Thursday, July 2, 2015

Guestbook entry with signature from 1909

This rare item is currently up for auction on eBay in case you have an extra $3,000 lying around. It reads:

Good Luck to Mrs Stewart
She is the best in the
world shall always like
Glasgow as long as Mrs
Stewart there and her
two daughters
Charles Chaplin
Fred Karno [?]
Perkins, M P.

"Perkins, MP." (or "Mr. Perkins, M.P.") was a Fred Karno sketch in which Chaplin had a small role. "Empire" = the Empire Theater in Glasgow.

Meredith Willson on Charlie's "twiddeldy bits"

“The themes we use, excepting for a bit of Wagner and Brahms interpolation, are about half Mr. Chaplin’s and half mine, with my development and orchestration. And it’s uncanny how right he always is when technically he isn’t a musician and can’t read a note of music. In scoring the picture we’d run it through, then in this place or that one he’d sing a few notes; something he’d call a ‘twiddeldy bit,’ and it would unerringly work out to be exactly what the sequence needed.” --Photoplay, December 1940
Willson was Musical Director for The Great Dictator (1940) which received an Academy Award nomination for Best Original Score. But he is best remembered for composing the hit musical The Music Man. 

Willson & CC at the Chaplin Studios.

Tuesday, June 30, 2015

Candid photos from the filming of HIS NEW PROFESSION (1914)

Photos courtesy of Lisa Stein Haven.

These candid shots show Chaplin & his cast and crew filming at Westlake Park in Los Angeles, perhaps in front of an audience (?) Please feel free to comment with any other identifications or let me know if I have made a mistake in an I.D.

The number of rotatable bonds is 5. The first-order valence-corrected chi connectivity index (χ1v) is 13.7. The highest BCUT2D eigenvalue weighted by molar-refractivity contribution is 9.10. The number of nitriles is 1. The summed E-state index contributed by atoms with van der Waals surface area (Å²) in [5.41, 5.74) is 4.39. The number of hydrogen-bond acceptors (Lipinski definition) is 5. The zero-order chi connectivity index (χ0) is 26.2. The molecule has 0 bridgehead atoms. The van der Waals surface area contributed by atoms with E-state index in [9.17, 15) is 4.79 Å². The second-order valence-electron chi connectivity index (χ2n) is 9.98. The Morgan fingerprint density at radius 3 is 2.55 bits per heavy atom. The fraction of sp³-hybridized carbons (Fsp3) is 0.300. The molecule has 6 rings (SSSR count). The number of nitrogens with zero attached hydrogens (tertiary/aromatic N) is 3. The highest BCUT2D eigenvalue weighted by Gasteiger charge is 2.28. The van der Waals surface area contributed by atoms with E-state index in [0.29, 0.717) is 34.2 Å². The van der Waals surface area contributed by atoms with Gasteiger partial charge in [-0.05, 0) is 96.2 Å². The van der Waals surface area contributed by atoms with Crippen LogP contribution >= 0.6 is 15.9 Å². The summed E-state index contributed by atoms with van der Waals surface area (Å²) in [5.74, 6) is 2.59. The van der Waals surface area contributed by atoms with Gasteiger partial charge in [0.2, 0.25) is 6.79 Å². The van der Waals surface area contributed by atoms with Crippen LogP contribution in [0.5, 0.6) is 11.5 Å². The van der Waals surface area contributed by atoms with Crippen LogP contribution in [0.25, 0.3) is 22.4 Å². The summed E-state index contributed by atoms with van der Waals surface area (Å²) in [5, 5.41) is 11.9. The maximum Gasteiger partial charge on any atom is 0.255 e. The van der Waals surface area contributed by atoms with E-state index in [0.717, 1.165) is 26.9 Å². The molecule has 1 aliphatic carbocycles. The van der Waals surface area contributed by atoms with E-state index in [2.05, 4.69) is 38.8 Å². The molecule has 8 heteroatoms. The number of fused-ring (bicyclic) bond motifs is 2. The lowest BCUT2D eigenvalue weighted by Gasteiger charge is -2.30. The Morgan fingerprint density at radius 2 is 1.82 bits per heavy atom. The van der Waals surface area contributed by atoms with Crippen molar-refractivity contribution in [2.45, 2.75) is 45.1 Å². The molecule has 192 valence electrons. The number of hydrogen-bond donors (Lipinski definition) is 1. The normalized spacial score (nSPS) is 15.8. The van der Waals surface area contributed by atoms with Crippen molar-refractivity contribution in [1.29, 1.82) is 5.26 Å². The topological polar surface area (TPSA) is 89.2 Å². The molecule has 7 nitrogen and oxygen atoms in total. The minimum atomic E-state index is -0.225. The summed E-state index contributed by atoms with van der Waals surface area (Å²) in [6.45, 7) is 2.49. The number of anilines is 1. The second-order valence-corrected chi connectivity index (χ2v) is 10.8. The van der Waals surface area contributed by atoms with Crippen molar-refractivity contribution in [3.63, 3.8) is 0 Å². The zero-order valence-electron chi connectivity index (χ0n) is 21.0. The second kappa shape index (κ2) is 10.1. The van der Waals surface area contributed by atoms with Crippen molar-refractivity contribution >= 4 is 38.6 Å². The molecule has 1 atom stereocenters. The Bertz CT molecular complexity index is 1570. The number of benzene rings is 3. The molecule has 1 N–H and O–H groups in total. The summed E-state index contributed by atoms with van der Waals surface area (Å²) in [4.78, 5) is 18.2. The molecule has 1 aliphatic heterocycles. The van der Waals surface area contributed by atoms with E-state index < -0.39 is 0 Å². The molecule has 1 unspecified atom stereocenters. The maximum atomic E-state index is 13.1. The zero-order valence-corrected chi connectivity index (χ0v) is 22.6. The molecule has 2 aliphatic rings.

(Chaplin = "Luny")

Charley Chase is in the center in the bowtie. At far left is Cecile Arnold.
Jess Dandy can be seen in the wheelchair (with his foot in a cast) near the center. Chaplin is facing sideways at center right.
I'm not sure who the man is talking to Chaplin, however the man behind him (with the beard and dark hat) plays the other wheelchair-bound invalid in the film. Cecile Arnold has her back to the camera.

Monday, June 29, 2015

Chaplin praises "marvelous" color television

Radio Varieties, January 1941 (click to enlarge)

Chaplin may praise color television here but he disagreed with color for motion pictures. He told an interviewer in 1931 that, "for his part, he preferred to do without it":
He liked to work in black and white and with the simplest studio materials. This was a purely personal point of view. On wider grounds he considered that color tended rather to diminish screen illusion than heighten it. The cinema depended on light and shadow for its effect, not on the resources of the painter. --The Times (London), Feb. 20, 1931

Friday, June 26, 2015

90 years ago today: the Hollywood premiere of THE GOLD RUSH at Grauman's Egyptian Theater

Cover of premiere program. See entire program here.

More than 15,000 fans, held in check by ropes and police, gathered outside the theater on the evening of June 26th, 1925 to watch the celebrities descend from their cars. Among those in attendance were: Douglas Fairbanks and Mary Pickford, Gloria Swanson, Mabel Normand, Rudolph Valentino, John Barrymore, Lillian Gish, Marion Davies, Irving Thalberg and Norma Shearer, who were on their first date (Chaplin's then wife, Lita Grey, did not attend*).

Chaplin at the premiere.
Inside the stars were announced to the audience via an elaborate stage prologue called "Charlie Chaplin's Dream" described as a "thing of matchless beauty":
A novel presentation of the celebrities present was accomplished by unreeling a special movie showing a procession of stars in specially acted incidents with Fred Niblo as master of ceremonies, both in film and on the stage.